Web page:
Because FIAs don’t directly participate in any stock or equity investment, an FIA’s value will not be affected by negative markets, sometimes called “downside protection.” On the other hand, if the index has a positive return for the year, the FIA policy is credited with interest—sometimes called “upside potential.”
Each FIA policy has a formula for the way interest is calculated and credited that falls into four basic categories:
What are some of the options are available?
Through optional riders, fixed indexed annuities offer features which can be added to FIA policies for additional fees, allowing customization based on individual need. For instance, one popular rider with retirees is the lifetime income option, meaning the annuity will keep paying you a certain amount of income throughout your lifetime, regardless of how long you live. Other riders include a guaranteed death benefit for beneficiaries, long-term-care coverage, future cost-of-living or inflation adjustments, joint or spousal survivorship, and surrender charges waived for disability, unemployment or terminal illness. Each policy is different, and insurance companies offer varying stipulations and coverages as they compete and improve their policies and riders based on consumer demand.
What is variable universal life insurance (VUL)?
Variable universal life insurance (VUL) is a form of cash-value life insurance that offers both a death benefit and an investment feature. The investment amount for variable universal life insurance (VUL) is flexible and may be changed by the insured as needed, though these changes can result in a change in the coverage amount. Payments are paid into the investment component. Each year, the life insurer takes what it needs to cover mortality and administrative costs. The rest remains in the separate accounts. The policy stays in effect as long as the cash value is sufficient to cover the cost of insurance. Loans can be taken against the cash value of the policy. Fund values for variable universal life insurance, are kept in an insurer’s separate account and interest accrued under these contracts are not guaranteed and may in fact be negative since interest is a function of the change in the market value of the separate account assets. As a separate account product, the policyholder may choose from a variety of underlying investment accounts whose values fluctuate with the performance of the underlying assets.
Is the death benefit income tax free?
The amount of your policy’s death benefit is determined by the amount of insurance purchased (or the specified amount of the policy) and whether the insured chooses to have any investment performance added to the death benefit. It is generally paid income tax free without the delays and expenses of probate and to the beneficiaries—a benefit only available on life insurance. As with all life insurance, the guarantees of the policy are only as good as the the claims-paying ability of the issuing insurance company.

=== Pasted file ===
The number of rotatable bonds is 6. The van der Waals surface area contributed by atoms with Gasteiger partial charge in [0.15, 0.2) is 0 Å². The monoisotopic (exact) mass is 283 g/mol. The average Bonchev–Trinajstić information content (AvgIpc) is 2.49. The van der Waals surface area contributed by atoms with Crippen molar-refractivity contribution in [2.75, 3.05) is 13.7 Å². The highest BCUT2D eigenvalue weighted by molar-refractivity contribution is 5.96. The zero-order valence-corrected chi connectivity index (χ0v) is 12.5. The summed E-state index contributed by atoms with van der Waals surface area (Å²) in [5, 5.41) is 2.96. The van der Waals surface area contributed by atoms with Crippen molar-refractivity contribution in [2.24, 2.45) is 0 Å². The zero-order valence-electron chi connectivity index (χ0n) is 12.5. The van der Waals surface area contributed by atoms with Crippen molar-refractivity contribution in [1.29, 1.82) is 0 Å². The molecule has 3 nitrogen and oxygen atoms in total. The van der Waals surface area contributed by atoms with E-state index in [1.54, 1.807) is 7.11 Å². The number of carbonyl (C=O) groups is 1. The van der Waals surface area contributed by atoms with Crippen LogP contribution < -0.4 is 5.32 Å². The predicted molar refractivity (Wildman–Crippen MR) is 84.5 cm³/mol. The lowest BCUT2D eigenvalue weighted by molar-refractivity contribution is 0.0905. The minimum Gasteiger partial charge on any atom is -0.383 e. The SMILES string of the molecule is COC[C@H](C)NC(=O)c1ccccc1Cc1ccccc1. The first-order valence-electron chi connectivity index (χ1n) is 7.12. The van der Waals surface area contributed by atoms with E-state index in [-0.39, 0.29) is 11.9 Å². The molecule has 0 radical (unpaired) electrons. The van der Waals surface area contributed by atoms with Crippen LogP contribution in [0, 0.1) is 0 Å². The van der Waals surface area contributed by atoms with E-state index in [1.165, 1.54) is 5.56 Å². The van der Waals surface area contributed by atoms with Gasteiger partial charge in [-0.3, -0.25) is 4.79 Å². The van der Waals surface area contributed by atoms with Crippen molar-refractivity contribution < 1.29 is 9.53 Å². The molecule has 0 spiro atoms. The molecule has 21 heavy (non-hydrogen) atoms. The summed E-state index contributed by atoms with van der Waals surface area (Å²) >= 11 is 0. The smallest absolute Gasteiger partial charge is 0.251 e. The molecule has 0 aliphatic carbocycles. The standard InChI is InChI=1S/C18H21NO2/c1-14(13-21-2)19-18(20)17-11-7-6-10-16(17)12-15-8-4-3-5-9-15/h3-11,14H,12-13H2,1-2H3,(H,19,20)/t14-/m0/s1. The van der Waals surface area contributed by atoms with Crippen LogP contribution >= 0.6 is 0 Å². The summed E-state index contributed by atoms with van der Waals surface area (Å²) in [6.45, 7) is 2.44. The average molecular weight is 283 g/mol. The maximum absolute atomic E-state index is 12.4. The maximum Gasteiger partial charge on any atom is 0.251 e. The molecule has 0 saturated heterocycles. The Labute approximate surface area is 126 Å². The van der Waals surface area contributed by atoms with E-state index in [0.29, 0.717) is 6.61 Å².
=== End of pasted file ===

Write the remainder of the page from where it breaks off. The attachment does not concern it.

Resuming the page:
What are the benefits of VUL?
Variable universal life insurance establishes a tax-free investment environment, at a very low cost, where there are a number of investment alternatives. For the variable universal life products offered through RetireOne, the investment advisor manages the assets in the insurance policy.
How is the cash value accessed?
Generally, the insured can access the cash surrender value in the policy through loans or partial withdrawals. Loans and withdrawals are subject to restrictions and will reduce the policy’s death benefit and available policy value. Excessive loans or withdrawals may cause the policy to lapse. Unpaid loans are treated as a distribution for tax purposes and may result in taxable income.
Is there a limit to the amount deposited or accumulated into the investment account?
There is a limit to how much premium can be put into the investment account in the first seven years for the policy to retain all its tax advantages and on-going tests as the investment account grows. If the policy fails this tests, then it becomes a Modified Endowment Contract (MEC). While a MEC still offers a tax-free death benefit and tax-deferred growth potential, there are income tax implications if the policy owner borrows, withdraws from or surrenders the policy.
There are tests if the premiums exceed 7-year IRS guidelines (which vary by age and gender of the insured and must be calculated by the insurance company). Beyond the 7 years, a similar test is invoked if there are material changes to the policy. Examples of material changes include (but are not limited to): face amount increases, exchange of insured, increase or addition of certain riders and plan changes. The test selected can have a significant impact on premiums, cash surrender values and death benefits. These tests limit the account value and premiums paid relative to the death benefit.
What is a Modified Endowment Contract or MEC?
A Modified Endowment Contract, or a MEC, is a special type of life insurance under federal income tax law. The law attempts to differentiate between policies that are purchased primarily for tax advantages, versus policies that are purchased primarily for life insurance. Like non-MECS, MECs offer tax-free death benefits and tax-deferred cash value accumulation.
If the policy becomes a MEC and the insured does not take any distributions from that policy during the insured’s lifetime, then there will be no adverse tax implications due to contract’s MEC status. However, any pre-death distributions are taxed as “income first” (not basis first), meaning they are taxable to the extent